Opening reception: Friday, May 4, 5:00-7:00 PM
David Richard Contemporary is pleased to present, Against the Wall, a solo exhibition of paintings, works on paper and tapestries produced from 1970 to 2005 by Wall Batterton.
Against the Wall will focus on a common feature that runs throughout nearly all of Batterton’s artwork—the paint drip. Batterton’s early work from the 1960s, produced in the fast moving, dynamic and experimental art scene in LA had an “anything goes” approach in which he tried anything that seemed interesting and inspiring to him. Like all young artists of the time, abstract expressionism was ever-present and had a direct and indirect influence on his artwork. For Wall, the paint drip—most famously identified with Jackson Pollock and Sam Francis—found its way into nearly all of his paintings. The drip was a gestural element, but more important, it delivered a physical and literal element that also captured a moment of time during the painting process. It was real among all of the illusions of painting.
This exhibition emphasizes the drip for two reasons: first, following a ten year hiatus from painting—roughly from 1972 to 1982—after a sever illness resulting from toxicity to aluminum paint and auto lacquer used in his earlier work, Batterton returned to the drip in his new artwork. Second, the paint drip foreshadowed his later and frequent incorporation of actual objects into his painting and assemblage. Each of his paintings since re-engaging with fine art in 1982, whether on paper or canvas, has a spontaneous and gestural quality and often, a hint of figuration. The paint drip is also found in a series of tapestries that he produced in the late 1980s, combined with numerous other recurring motifs and literal objects that he felt were signifiers of contemporary culture, such as puzzle pieces, mirrors, zippers and condoms.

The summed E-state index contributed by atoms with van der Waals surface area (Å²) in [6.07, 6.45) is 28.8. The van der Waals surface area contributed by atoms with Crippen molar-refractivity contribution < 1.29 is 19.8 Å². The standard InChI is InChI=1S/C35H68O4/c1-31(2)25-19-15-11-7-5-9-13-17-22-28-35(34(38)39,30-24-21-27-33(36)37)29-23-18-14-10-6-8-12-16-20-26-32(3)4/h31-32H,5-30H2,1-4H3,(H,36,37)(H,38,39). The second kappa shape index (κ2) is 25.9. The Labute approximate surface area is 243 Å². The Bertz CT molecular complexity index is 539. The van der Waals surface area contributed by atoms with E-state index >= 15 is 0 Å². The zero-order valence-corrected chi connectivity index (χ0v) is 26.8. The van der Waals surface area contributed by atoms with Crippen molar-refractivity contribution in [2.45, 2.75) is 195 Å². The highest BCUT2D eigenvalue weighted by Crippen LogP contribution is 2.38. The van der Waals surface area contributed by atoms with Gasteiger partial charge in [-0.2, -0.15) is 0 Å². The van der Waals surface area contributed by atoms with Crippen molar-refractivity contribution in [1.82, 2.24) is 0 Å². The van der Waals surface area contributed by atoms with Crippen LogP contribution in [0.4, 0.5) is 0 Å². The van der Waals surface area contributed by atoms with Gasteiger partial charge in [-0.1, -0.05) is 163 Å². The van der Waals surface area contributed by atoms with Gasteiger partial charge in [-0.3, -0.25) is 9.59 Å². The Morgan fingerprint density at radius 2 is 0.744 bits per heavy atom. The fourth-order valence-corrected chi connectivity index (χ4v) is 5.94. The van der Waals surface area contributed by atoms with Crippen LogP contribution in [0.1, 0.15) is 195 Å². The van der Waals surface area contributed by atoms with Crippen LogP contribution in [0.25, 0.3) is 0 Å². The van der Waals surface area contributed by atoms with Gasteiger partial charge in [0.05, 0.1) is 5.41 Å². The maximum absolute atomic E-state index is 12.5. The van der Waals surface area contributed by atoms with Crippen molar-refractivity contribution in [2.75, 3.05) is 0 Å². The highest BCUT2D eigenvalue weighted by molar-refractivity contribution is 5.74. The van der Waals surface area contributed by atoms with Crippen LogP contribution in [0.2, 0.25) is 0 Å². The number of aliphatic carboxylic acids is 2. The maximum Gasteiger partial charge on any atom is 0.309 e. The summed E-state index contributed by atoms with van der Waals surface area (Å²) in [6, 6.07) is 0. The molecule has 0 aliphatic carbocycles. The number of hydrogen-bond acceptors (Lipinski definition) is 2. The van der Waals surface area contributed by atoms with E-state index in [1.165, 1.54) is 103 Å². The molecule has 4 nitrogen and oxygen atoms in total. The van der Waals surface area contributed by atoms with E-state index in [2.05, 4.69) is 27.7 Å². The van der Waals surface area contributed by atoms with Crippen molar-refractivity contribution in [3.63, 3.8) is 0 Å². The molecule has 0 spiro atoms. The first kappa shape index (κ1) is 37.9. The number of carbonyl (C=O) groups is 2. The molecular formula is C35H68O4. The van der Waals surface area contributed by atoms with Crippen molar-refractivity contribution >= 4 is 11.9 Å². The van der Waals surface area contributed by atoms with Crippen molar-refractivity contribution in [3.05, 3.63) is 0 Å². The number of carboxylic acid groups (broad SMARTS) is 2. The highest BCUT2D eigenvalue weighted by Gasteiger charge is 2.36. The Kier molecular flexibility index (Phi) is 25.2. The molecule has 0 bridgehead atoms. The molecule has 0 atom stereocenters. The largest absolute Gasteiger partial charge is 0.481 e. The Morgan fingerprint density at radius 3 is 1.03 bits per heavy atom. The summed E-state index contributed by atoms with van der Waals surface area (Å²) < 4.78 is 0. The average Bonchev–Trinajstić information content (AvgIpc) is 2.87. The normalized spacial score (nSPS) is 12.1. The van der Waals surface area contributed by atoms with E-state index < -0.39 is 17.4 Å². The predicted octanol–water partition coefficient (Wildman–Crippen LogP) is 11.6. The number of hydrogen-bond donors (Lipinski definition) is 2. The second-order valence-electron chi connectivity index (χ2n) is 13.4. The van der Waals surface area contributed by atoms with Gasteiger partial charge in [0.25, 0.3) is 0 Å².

Batterton grew up in St. Louis, MO and later moved with his family to Los Angeles, CA. He studied art at Chouinard and was part of the “Students 5,” a small group that also included Ed Ruscha, Jerry McMillan, Don Moore and Pat Blackwell. He later shared living and studio space with Ruscha and McMillan, as well as Joe Goode. Those relationships and the learning environment at Chouinard greatly influenced his critical thinking about art and culture, then and even today, five decades later. Batterton moved to New Mexico in 1985 and now lives in Arizona.
David Richard Contemporary is located in downtown Santa Fe north of the historic plaza and specializes in post-war abstract art including Abstract Expressionism, Color Field, geometric, hard-edged, Op, Pop and Minimalism in a variety of media. Featuring both historic and contemporary artwork, the gallery represents many established mid to late-career artists who were part of important art historical movements and tendencies that occurred during the 1950s through the 1980s on both the east and west coasts. The gallery also represents artist estates, emerging artists and offers secondary market works.
For additional information please contact: David Eichholtz